On 'Sisterhood': What Iraqi Kurdish Women Migrants Have to Say about Women and the Commonalities They Share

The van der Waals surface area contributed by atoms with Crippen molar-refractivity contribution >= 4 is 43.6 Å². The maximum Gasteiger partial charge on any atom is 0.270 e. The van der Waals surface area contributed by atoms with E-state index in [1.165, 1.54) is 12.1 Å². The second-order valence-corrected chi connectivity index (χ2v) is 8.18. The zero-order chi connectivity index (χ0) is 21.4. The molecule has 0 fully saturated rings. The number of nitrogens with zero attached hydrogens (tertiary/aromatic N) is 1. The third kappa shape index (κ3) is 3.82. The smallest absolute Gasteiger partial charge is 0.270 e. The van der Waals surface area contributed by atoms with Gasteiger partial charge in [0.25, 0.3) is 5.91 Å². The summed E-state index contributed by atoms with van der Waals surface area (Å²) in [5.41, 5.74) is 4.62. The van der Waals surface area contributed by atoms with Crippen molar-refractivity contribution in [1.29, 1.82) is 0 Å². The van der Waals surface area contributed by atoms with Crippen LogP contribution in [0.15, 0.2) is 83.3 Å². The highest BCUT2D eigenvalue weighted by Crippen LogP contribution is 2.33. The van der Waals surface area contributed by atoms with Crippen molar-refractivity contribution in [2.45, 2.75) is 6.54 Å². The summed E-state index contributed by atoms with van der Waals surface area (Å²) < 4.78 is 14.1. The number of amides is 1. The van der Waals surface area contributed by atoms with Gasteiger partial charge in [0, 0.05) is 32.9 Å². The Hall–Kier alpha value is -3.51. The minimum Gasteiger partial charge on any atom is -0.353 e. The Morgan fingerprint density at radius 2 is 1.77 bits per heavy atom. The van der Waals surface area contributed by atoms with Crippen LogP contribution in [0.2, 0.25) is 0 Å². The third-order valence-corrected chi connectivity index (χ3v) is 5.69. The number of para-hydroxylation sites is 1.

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AbstractBased on a research study this paper is concerned with the migration experiences of Iraqi Kurdish Muslim women. Commonalities among women was one of the main themes emerging from the research data, with much of that data related to what some of the Kurdish women conceptualise as a ‘sisterhood’ of women, suggesting that for at least half of the Kurdish women, experiences of inequality, domestic abuse, and patriarchal oppression provide a significant point of commonality among women. More complete approaches to women’s experiences of relationships of power do not negate the relationships of power, inequality, and experiences of domestic abuse existing between men and women; such approaches also do not prioritise over these relationships the relationships of oppression that exist between culturally and/or socioeconomically different women. Taking account of commonalities among women through sameness experiences of gender inequalities and patriarchal abuse, and how those commonalities are constructed, offers insight into the potential evolution of transnational feminism.